Moto Guzzi was established 90 years ago today – on 15 March 1921. To celebrate the anniversary, Moto Guzzi is hosting a special Guzzi World Days event at their factory in Mandello del Lario, Italy in mid-September 2011.
The 90th Anniversary Guzzi World Days event is a chance for thousands of Guzzi devotees from all over the world (more than 16,000 riders attended the 2007 event) to celebrate the Eagle brand, see the new Moto Guzzi models and check out the Moto Guzzi factory where 90 years of motorcycling history lives side by side with state-of-the-art production technology.
This year will also see the launch of two new models – the Stelvio 1200 8V (and 1200 NTX) and the Norge GT 8V.
On 15 March 1921 the “Società Anonima Moto Guzzi” company was established for the manufacture and sale of motorcycles and all other related activity in the metalworking industry”. The founders were Emanuele Vittorio Parodi, a well-known Genoese ship owner, his son Giorgio and his friend Carlo Guzzi.
Parodi and Guzzi had served in the Italian Air Force together with Giovanni Ravelli, a pilot killed on 11 August 1919 during a test flight. They remembered their friend by choosing a winged eagle as the symbol for their new company – now recognised worldwide as the Moto Guzzi emblem.
The firm set up shop in Mandello del Lario – in the factory where Moto Guzzi bikes are still produced today – and started creating machines that lead motorcycle development at a world level. The 1928 GT500 Norge was ridden to the Arctic Circle by Giuseppe Guzzi. The 1939 Airone 250 (the best-selling Moto Guzzi model before the arrival of the 1946 Guzzino 65) and the 1950 Galletto played a key role in the mass motorisation of Italy.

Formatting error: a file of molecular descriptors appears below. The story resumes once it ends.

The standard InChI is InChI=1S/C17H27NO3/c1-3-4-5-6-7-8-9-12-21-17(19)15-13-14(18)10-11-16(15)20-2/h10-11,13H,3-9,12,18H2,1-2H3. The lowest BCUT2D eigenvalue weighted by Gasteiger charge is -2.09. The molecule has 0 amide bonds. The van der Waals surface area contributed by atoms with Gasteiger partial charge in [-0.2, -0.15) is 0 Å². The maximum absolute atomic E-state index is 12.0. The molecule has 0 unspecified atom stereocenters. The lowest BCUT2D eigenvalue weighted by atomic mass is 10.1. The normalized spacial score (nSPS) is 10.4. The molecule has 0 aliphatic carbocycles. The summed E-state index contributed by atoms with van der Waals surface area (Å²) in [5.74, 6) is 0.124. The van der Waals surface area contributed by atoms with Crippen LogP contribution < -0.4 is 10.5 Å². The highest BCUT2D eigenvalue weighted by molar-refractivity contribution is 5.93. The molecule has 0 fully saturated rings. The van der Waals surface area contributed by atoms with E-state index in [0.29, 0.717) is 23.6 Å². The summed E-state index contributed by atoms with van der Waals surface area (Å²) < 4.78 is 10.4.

During that period the company installed its wind tunnel – the industry’s first, and still visible today in Mandello del Lario. The development team included a designer who would soon enter the hall of fame: Milan-born Giulio Cesare Carcano, designer of the incredible Otto Cilindri with a top speed of 177mph (in 1954!) and the prototypes that, from 1935 to 1957, notched up an impressive 14 world speed championships and 11 Tourist Trophies.
During the 1960s, after the lightweight Stornello and Dingo, Moto Guzzi developed the 700cc V90 twin-cylinder engine with final shaft drive assembly that would come to symbolise the Mandello brand. It featured on models including the V7 Special, V7 Sport, California and Le Mans.
The powertrain was later adapted and evolved continually, so that it powers today’s most popular Moto Guzzi models like the V7 Racer, the Stelvio 8V 1200 and the Norge GT 8V – bikes that will be the stars of the show at the anniversary Guzzi World Days event in September 2011.
We’ll bring you more news about the celebrations as soon as we have it… In the meantime keep an eye out on their website – Moto GuzziEnjoy more Fast Bikes reading in the four-weekly magazine. Click here to subscribe.